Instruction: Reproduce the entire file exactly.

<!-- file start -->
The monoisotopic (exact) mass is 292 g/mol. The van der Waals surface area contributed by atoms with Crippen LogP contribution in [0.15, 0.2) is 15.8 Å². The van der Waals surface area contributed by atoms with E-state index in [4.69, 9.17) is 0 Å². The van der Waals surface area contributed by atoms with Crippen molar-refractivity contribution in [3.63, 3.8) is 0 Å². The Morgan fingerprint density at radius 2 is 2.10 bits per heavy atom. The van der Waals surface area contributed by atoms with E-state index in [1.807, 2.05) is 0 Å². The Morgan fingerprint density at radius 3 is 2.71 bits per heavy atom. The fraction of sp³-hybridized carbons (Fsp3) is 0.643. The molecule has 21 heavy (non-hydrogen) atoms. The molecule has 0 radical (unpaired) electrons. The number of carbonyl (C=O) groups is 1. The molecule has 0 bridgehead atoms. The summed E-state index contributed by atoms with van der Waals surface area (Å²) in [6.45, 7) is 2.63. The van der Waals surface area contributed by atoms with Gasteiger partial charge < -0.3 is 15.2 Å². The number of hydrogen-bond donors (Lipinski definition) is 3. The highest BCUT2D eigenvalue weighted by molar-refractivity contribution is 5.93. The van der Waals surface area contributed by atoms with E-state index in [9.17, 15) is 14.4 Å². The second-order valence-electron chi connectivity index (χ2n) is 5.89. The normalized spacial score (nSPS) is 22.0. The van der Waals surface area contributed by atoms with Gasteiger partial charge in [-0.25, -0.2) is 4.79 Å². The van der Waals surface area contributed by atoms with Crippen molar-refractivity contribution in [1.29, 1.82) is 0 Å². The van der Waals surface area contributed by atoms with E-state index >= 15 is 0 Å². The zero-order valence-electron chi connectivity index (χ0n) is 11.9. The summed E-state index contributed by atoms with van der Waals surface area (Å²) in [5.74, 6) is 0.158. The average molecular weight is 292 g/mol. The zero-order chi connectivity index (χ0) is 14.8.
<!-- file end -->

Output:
The monoisotopic (exact) mass is 292 g/mol. The van der Waals surface area contributed by atoms with Crippen LogP contribution in [0.15, 0.2) is 15.8 Å². The van der Waals surface area contributed by atoms with E-state index in [4.69, 9.17) is 0 Å². The van der Waals surface area contributed by atoms with Crippen molar-refractivity contribution in [3.63, 3.8) is 0 Å². The Morgan fingerprint density at radius 2 is 2.10 bits per heavy atom. The van der Waals surface area contributed by atoms with E-state index in [1.807, 2.05) is 0 Å². The Morgan fingerprint density at radius 3 is 2.71 bits per heavy atom. The fraction of sp³-hybridized carbons (Fsp3) is 0.643. The molecule has 21 heavy (non-hydrogen) atoms. The molecule has 0 radical (unpaired) electrons. The number of carbonyl (C=O) groups is 1. The molecule has 0 bridgehead atoms. The summed E-state index contributed by atoms with van der Waals surface area (Å²) in [6.45, 7) is 2.63. The van der Waals surface area contributed by atoms with Gasteiger partial charge < -0.3 is 15.2 Å². The number of hydrogen-bond donors (Lipinski definition) is 3. The highest BCUT2D eigenvalue weighted by molar-refractivity contribution is 5.93. The van der Waals surface area contributed by atoms with E-state index in [9.17, 15) is 14.4 Å². The second-order valence-electron chi connectivity index (χ2n) is 5.89. The normalized spacial score (nSPS) is 22.0. The van der Waals surface area contributed by atoms with Gasteiger partial charge in [-0.25, -0.2) is 4.79 Å². The van der Waals surface area contributed by atoms with Crippen molar-refractivity contribution in [1.29, 1.82) is 0 Å². The van der Waals surface area contributed by atoms with E-state index >= 15 is 0 Å². The zero-order valence-electron chi connectivity index (χ0n) is 11.9. The summed E-state index contributed by atoms with van der Waals surface area (Å²) in [5.74, 6) is 0.158. The average molecular weight is 292 g/mol. The zero-order chi connectivity index (χ0) is 14.8.